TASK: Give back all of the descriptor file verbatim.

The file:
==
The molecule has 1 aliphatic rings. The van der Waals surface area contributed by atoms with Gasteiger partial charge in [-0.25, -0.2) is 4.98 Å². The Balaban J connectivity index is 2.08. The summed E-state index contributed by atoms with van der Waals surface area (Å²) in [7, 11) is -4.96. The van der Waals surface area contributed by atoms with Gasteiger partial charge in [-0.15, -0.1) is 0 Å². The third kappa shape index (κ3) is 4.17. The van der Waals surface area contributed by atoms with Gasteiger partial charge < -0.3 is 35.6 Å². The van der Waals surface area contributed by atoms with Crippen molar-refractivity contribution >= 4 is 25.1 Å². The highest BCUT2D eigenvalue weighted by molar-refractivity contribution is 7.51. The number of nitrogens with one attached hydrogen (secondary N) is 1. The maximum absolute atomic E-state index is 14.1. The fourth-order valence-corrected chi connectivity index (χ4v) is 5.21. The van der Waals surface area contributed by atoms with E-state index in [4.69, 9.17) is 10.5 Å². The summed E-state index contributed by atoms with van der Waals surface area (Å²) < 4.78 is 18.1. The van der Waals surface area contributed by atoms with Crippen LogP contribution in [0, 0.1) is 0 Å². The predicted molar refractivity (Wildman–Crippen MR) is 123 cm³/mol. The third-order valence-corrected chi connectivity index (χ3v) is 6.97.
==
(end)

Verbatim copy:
The molecule has 1 aliphatic rings. The van der Waals surface area contributed by atoms with Gasteiger partial charge in [-0.25, -0.2) is 4.98 Å². The Balaban J connectivity index is 2.08. The summed E-state index contributed by atoms with van der Waals surface area (Å²) in [7, 11) is -4.96. The van der Waals surface area contributed by atoms with Gasteiger partial charge in [-0.15, -0.1) is 0 Å². The third kappa shape index (κ3) is 4.17. The van der Waals surface area contributed by atoms with Gasteiger partial charge < -0.3 is 35.6 Å². The van der Waals surface area contributed by atoms with Crippen molar-refractivity contribution >= 4 is 25.1 Å². The highest BCUT2D eigenvalue weighted by molar-refractivity contribution is 7.51. The number of nitrogens with one attached hydrogen (secondary N) is 1. The maximum absolute atomic E-state index is 14.1. The fourth-order valence-corrected chi connectivity index (χ4v) is 5.21. The van der Waals surface area contributed by atoms with E-state index in [4.69, 9.17) is 10.5 Å². The summed E-state index contributed by atoms with van der Waals surface area (Å²) < 4.78 is 18.1. The van der Waals surface area contributed by atoms with Crippen LogP contribution in [0, 0.1) is 0 Å². The predicted molar refractivity (Wildman–Crippen MR) is 123 cm³/mol. The third-order valence-corrected chi connectivity index (χ3v) is 6.97.